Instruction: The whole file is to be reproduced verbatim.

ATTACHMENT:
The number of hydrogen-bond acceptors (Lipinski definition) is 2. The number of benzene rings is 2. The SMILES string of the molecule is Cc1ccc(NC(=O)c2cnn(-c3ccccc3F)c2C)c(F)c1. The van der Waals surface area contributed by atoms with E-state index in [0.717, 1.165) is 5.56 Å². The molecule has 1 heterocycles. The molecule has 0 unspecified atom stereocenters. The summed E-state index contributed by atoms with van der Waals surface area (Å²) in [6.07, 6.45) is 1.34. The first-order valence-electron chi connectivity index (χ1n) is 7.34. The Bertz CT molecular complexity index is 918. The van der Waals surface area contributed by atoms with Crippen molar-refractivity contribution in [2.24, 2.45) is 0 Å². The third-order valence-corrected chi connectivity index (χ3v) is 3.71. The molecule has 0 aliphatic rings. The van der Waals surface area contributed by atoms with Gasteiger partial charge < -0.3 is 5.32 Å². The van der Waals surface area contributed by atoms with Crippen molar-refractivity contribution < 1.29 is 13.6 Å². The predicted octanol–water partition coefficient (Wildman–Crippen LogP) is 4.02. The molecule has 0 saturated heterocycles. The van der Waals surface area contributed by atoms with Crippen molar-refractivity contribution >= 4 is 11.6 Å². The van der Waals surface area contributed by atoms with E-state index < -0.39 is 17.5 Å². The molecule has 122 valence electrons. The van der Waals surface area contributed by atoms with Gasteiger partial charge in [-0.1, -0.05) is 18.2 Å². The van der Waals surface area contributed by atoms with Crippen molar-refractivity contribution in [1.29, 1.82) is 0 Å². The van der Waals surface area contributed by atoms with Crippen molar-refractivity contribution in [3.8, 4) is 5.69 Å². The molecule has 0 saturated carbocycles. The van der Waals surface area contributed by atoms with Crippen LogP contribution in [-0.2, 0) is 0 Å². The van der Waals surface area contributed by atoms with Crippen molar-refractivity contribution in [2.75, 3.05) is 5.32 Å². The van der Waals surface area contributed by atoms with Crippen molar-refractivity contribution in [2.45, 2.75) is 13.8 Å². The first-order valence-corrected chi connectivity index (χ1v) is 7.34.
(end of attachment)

The number of hydrogen-bond acceptors (Lipinski definition) is 2. The number of benzene rings is 2. The SMILES string of the molecule is Cc1ccc(NC(=O)c2cnn(-c3ccccc3F)c2C)c(F)c1. The van der Waals surface area contributed by atoms with E-state index in [0.717, 1.165) is 5.56 Å². The molecule has 1 heterocycles. The molecule has 0 unspecified atom stereocenters. The summed E-state index contributed by atoms with van der Waals surface area (Å²) in [6.07, 6.45) is 1.34. The first-order valence-electron chi connectivity index (χ1n) is 7.34. The Bertz CT molecular complexity index is 918. The van der Waals surface area contributed by atoms with Crippen molar-refractivity contribution in [2.24, 2.45) is 0 Å². The third-order valence-corrected chi connectivity index (χ3v) is 3.71. The molecule has 0 aliphatic rings. The van der Waals surface area contributed by atoms with Gasteiger partial charge < -0.3 is 5.32 Å². The van der Waals surface area contributed by atoms with Crippen molar-refractivity contribution < 1.29 is 13.6 Å². The predicted octanol–water partition coefficient (Wildman–Crippen LogP) is 4.02. The molecule has 0 saturated heterocycles. The van der Waals surface area contributed by atoms with Crippen molar-refractivity contribution >= 4 is 11.6 Å². The van der Waals surface area contributed by atoms with E-state index < -0.39 is 17.5 Å². The molecule has 122 valence electrons. The van der Waals surface area contributed by atoms with Gasteiger partial charge in [-0.1, -0.05) is 18.2 Å². The van der Waals surface area contributed by atoms with Crippen molar-refractivity contribution in [1.29, 1.82) is 0 Å². The van der Waals surface area contributed by atoms with Crippen molar-refractivity contribution in [3.8, 4) is 5.69 Å². The molecule has 0 saturated carbocycles. The van der Waals surface area contributed by atoms with Crippen LogP contribution in [-0.2, 0) is 0 Å². The van der Waals surface area contributed by atoms with Crippen molar-refractivity contribution in [2.75, 3.05) is 5.32 Å². The van der Waals surface area contributed by atoms with Crippen molar-refractivity contribution in [2.45, 2.75) is 13.8 Å². The first-order valence-corrected chi connectivity index (χ1v) is 7.34.